It feels like we’ve reached the peak of something. An era of creativity that didn’t shout, but screamed. Stole our attention with unlikely collaborations and delighted us with technological innovations. Call it the era of maximalism.
But on the runways that set the tone for the industry, a trend is emerging that suggests we’re entering a new chapter in the evolution of luxury communications. Call it the ‘quiet fashion’ movement. As Angelo Flaccavento observed in his analysis of Paris Fashion Week, ‘in an age of sensory overload, acts of reduction resonated most.’ What this means is obvious when it comes to garments and objects - acts of reduction mean the snip of the couturier's scissors, a focus on quality and nuance, a move away from logomania. Brands who have made simplicity and subtlety their thing - brands like The Row and Zegna - are enjoying commercial success in this context. But off the runway, in the world of communications, what do ‘acts of reduction’ really look like?
If surging economic growth and cultural optimism has been the driver of the era of maximalism, economic uncertainty, combined with an increasing demand for and appreciation of craft, is the driver of the era of reduction. With hugely complex international issues affecting individual budgets and collective attitudes, we wanted to explore how luxury can continue to contribute to culture in a context of dramatic cultural change. That means looking at brands that are helping define this new era of reduction, who are ahead of the curve in demonstrating that acts of reduction can in fact open up a whole new world of creativity. At RANKIN, where we believe the lifeblood of creativity lies in questioning everything, it’s a topic we’ve been very excited about.
From stealing the limelight to sharing it
If the era of maximalism has been about brands competing for the limelight, the era of reduction is about sharing it. Many established brands have a long but under-leveraged heritage in supporting the future of the industry - from Vetements’ and Off-White’s support for young designers to Loewe’s craft prize that supports the kind of craftspeople that are key to its equity. We think these kinds of initiatives will become increasingly important as brands look to act in more generous ways.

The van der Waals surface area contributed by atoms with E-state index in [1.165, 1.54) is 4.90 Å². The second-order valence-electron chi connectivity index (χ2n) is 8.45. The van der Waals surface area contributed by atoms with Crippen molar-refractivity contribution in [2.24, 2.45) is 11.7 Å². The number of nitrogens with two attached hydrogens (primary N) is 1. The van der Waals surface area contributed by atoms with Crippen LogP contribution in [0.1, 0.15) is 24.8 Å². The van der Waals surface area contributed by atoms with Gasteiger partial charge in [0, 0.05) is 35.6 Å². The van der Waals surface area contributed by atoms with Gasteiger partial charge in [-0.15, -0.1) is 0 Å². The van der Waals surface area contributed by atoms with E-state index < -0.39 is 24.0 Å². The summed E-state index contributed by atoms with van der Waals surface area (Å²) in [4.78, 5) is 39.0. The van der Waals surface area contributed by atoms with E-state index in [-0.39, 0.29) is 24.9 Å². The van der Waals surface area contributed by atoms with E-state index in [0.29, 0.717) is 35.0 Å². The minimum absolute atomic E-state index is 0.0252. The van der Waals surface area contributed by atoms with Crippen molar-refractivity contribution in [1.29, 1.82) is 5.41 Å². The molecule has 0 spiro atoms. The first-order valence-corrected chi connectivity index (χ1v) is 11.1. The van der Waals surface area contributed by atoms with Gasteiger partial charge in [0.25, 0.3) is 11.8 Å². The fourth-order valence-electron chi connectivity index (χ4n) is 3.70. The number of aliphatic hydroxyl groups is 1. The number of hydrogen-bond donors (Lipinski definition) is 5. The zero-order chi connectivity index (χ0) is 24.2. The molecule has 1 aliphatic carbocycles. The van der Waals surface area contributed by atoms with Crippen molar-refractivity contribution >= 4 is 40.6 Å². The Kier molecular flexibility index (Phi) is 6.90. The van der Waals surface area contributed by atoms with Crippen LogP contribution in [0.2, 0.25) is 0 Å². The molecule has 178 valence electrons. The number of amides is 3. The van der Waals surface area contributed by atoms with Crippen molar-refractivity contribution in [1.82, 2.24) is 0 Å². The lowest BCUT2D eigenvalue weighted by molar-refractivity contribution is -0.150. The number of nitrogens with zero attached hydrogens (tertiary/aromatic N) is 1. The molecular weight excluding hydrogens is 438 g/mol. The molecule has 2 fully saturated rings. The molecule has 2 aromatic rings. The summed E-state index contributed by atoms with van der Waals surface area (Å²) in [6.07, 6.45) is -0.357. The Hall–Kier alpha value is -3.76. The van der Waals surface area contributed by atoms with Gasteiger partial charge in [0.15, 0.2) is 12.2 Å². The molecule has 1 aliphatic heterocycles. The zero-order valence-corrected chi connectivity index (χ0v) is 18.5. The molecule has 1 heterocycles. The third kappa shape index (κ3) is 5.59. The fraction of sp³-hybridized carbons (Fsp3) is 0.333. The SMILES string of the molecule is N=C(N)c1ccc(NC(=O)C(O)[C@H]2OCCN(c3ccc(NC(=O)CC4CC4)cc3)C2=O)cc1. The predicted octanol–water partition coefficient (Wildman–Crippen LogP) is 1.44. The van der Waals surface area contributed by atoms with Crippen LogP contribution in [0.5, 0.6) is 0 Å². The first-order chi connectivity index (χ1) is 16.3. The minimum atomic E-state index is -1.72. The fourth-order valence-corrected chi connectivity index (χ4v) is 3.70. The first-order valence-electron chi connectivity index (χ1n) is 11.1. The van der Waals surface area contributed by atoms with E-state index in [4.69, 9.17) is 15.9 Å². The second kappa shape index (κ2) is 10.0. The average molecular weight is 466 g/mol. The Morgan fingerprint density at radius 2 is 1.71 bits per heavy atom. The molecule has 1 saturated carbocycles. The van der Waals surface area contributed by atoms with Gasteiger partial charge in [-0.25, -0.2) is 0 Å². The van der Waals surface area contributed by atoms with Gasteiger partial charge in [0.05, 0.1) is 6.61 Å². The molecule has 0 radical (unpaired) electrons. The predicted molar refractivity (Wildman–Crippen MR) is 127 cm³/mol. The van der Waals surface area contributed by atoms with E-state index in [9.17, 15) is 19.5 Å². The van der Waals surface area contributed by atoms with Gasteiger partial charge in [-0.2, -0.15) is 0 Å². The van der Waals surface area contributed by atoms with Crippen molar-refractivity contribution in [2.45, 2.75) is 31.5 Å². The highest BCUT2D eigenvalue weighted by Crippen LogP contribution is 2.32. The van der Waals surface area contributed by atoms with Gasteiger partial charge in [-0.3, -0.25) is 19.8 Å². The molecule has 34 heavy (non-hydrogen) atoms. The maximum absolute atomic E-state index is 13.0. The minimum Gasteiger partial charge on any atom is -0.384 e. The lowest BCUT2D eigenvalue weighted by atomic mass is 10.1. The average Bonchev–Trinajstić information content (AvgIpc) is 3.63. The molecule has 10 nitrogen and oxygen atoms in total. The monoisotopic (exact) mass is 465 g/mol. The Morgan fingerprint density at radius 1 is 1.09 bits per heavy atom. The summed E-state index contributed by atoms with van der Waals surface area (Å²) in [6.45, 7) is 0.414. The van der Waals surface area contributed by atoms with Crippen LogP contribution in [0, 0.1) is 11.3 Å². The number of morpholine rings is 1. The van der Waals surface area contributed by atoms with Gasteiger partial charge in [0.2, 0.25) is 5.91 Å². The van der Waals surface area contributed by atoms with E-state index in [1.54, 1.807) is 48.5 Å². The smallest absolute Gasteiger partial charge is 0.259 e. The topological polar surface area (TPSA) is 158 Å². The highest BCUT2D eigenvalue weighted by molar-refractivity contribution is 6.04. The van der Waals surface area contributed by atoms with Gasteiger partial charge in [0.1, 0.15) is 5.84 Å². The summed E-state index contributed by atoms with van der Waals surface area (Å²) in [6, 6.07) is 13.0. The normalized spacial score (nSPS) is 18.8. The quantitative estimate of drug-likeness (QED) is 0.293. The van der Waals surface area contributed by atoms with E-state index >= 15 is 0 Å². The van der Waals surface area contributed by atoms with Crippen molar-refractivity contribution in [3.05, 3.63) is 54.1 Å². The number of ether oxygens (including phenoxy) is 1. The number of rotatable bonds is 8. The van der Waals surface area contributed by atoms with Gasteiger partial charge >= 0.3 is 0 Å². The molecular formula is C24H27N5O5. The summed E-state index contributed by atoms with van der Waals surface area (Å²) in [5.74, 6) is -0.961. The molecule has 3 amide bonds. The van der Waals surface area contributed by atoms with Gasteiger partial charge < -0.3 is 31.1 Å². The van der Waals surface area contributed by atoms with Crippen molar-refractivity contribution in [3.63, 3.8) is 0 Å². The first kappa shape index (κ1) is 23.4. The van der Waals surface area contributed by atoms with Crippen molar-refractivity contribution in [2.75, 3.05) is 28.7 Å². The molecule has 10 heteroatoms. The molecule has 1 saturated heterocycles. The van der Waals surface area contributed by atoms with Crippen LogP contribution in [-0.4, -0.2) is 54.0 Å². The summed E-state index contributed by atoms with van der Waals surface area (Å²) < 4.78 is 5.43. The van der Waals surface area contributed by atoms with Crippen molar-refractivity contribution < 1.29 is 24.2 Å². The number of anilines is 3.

From short-term gimmicks to meaningful actions
The era of reduction will be about shifting towards more meaningful, long-term actions. This year, LVMH will report on the performance of its LVMH Initiatives for the Environment programme, ‘which made sustainable development an integral part of the strategic business plans of all LVMH Maisons’. It’ll be an opportunity for its respective brands to demonstrate action beyond the kind activities that quickly become yesterday’s news, and show commitment to addressing global issues over the long-term.
From exclusive products to experiences for all
Exclusivity defined the era of maximalism. But as economic headwinds exclude many brands’ most enthusiastic followers, offering those audiences opportunities to continue to participate in brand worlds will become key. Balmain’s annual festival is a great example of this - it grew from a fashion show to a food, music, and fashion event ‘happening for 10,000 friends of the house’, with a portion of the proceeds going to global charity RED. ‘Reduction’ doesn’t mean small scale or boring.
Luxury is a creative force whose cultural reach and influence has grown further, wider, and deeper than its founding mothers and fathers could ever have imagined. But luxury brands have always been the innovators, finding new ways to stand out from their competitors, and fuel the cultural conversation - whether it’s Gwyneth Paltrow’s court wardrobe, or Balenciaga’s redemptive show from this season. If the cultural currency of the era of maximalism has been headline-grabbing actions, the brief for the era of reduction is to share the limelight, create long-term impact, and widen access to brands. How brands respond to that brief is still an open question, requiring brands to question everything that has gone before - something that aligns precisely with our ethos here at RANKIN.
Image Credit: The Independent